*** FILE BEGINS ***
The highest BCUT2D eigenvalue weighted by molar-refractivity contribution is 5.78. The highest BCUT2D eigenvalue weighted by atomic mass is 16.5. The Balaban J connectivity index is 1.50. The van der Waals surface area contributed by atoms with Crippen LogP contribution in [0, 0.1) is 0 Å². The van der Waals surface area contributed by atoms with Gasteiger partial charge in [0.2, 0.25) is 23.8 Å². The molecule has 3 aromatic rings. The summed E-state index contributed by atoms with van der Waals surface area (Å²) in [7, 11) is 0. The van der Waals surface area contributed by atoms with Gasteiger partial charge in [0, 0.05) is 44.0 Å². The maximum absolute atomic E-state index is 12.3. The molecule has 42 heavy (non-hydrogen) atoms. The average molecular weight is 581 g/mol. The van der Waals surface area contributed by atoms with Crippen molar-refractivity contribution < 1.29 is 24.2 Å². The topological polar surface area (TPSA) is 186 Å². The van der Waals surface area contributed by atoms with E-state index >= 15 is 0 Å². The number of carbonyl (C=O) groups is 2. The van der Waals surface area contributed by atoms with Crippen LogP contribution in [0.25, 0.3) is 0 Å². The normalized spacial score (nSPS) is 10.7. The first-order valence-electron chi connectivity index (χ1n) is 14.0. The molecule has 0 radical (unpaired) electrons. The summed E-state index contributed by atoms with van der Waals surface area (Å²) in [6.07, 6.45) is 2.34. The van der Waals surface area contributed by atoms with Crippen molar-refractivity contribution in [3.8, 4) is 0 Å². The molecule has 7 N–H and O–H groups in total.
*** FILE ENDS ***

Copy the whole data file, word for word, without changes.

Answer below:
The highest BCUT2D eigenvalue weighted by molar-refractivity contribution is 5.78. The highest BCUT2D eigenvalue weighted by atomic mass is 16.5. The Balaban J connectivity index is 1.50. The van der Waals surface area contributed by atoms with Crippen LogP contribution in [0, 0.1) is 0 Å². The van der Waals surface area contributed by atoms with Gasteiger partial charge in [0.2, 0.25) is 23.8 Å². The molecule has 3 aromatic rings. The summed E-state index contributed by atoms with van der Waals surface area (Å²) in [7, 11) is 0. The van der Waals surface area contributed by atoms with Gasteiger partial charge in [0, 0.05) is 44.0 Å². The maximum absolute atomic E-state index is 12.3. The molecule has 42 heavy (non-hydrogen) atoms. The average molecular weight is 581 g/mol. The van der Waals surface area contributed by atoms with Crippen molar-refractivity contribution < 1.29 is 24.2 Å². The topological polar surface area (TPSA) is 186 Å². The van der Waals surface area contributed by atoms with E-state index >= 15 is 0 Å². The number of carbonyl (C=O) groups is 2. The van der Waals surface area contributed by atoms with Crippen LogP contribution in [0.25, 0.3) is 0 Å². The normalized spacial score (nSPS) is 10.7. The first-order valence-electron chi connectivity index (χ1n) is 14.0. The molecule has 0 radical (unpaired) electrons. The summed E-state index contributed by atoms with van der Waals surface area (Å²) in [6.07, 6.45) is 2.34. The van der Waals surface area contributed by atoms with Crippen molar-refractivity contribution in [3.8, 4) is 0 Å². The molecule has 7 N–H and O–H groups in total.